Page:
Student, turned away by adviser, forms gun reform group

September 8, 2018

OREM, Utah (AP) — A Utah high school student who was inspired by Parkland, Florida shooting survivors has started a community gun reform group after her attempts to start a school club were rejected by an adviser who said the club would have been too controversial.

Liz Romrell, 17, attends Timpanogos High School in the heart of conservative Utah County, the Salt Lake Tribune reported this week.

She originally wanted to form an affiliate March for Our Lives group at her school, but Timpanogos’ club adviser dismissed the club idea before she submitted the application.

The adviser told Romrell her club wouldn’t be approved because it was partisan and controversial, according to Romrell.

She formed the community group with encouragement from Parkland students who she met at a town hall in July in Sandy.

Her group, Students Advocating for Safer Schools, has members from four campuses in the Orem area.

Romrell likes the club’s freedom to make its own rules and not be tied down by school policies or requirements.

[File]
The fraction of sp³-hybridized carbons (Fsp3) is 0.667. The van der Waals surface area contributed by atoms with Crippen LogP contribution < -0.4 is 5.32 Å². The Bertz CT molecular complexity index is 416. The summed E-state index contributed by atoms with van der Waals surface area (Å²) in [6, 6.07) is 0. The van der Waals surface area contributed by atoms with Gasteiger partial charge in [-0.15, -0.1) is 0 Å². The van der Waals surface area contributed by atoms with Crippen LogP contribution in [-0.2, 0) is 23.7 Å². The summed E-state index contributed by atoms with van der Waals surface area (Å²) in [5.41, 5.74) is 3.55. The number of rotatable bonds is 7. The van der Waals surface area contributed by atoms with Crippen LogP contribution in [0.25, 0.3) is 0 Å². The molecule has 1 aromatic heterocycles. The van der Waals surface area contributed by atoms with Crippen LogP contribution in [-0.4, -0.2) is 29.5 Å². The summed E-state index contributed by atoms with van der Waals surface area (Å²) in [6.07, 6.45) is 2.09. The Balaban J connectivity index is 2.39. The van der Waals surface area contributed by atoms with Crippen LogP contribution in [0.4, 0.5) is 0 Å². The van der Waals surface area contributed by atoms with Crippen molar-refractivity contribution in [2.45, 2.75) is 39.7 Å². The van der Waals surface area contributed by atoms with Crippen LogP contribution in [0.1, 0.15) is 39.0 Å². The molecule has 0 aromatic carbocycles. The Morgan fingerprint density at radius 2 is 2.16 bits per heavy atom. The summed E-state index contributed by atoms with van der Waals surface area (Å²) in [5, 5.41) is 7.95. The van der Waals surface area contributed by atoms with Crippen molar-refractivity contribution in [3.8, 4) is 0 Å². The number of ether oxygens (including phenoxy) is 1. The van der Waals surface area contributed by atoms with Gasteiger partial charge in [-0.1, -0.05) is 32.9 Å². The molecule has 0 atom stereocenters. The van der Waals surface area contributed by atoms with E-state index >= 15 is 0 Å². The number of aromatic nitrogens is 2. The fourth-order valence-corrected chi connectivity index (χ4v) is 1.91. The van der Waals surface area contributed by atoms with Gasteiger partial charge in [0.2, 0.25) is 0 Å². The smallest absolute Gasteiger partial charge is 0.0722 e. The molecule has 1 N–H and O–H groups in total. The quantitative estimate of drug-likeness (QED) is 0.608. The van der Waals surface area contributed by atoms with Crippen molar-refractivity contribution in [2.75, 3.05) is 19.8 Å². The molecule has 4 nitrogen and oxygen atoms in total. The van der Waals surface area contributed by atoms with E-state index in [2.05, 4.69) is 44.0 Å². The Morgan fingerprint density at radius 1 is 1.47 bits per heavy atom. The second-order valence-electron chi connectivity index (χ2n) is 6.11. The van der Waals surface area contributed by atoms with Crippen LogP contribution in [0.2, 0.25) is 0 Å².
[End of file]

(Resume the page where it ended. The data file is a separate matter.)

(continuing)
“It’s something that we can expand into a much larger thing,” she said. “We’re not powerless here. We have the ability to speak up and participate.”

Romrell also got support for group’s creation from Jeniel Zimmerman, a 17-year-old senior at Mountain View High, who also attended the March for Our Lives town hall.

She reached out to Romrell after the event and together, they came up with a name and a mission statement for their group.

It seeks to include student voices from various political viewpoints, promote ways to make campuses more secure with a focus on gun control, bolster anti-bullying programs and pressure the district to hire more psychologists and therapists, Zimmerman said.

“Safety is not political,” she said. “Just because you aren’t a victim of school violence doesn’t mean there isn’t real fear. But there are reasonable precautions we can take.”

Last week, Timpanogos’ principal, Joe Jensen, gave Romrell the green light to form her group at their school.

Jensen declined to comment.

Kimberly Bird, spokeswoman for Alpine School District, believes the adviser who talked with Romrell either misunderstood or was unaware that the district does not limit what types of groups can be formed.

Under Utah law, school districts cannot block clubs based on topic or ideology.

Romrell has decided she would rather continue working outside the school, especially since the deadline for forming school club has already passed.


Information from: The Salt Lake Tribune, http://www.sltrib.com

Update hourly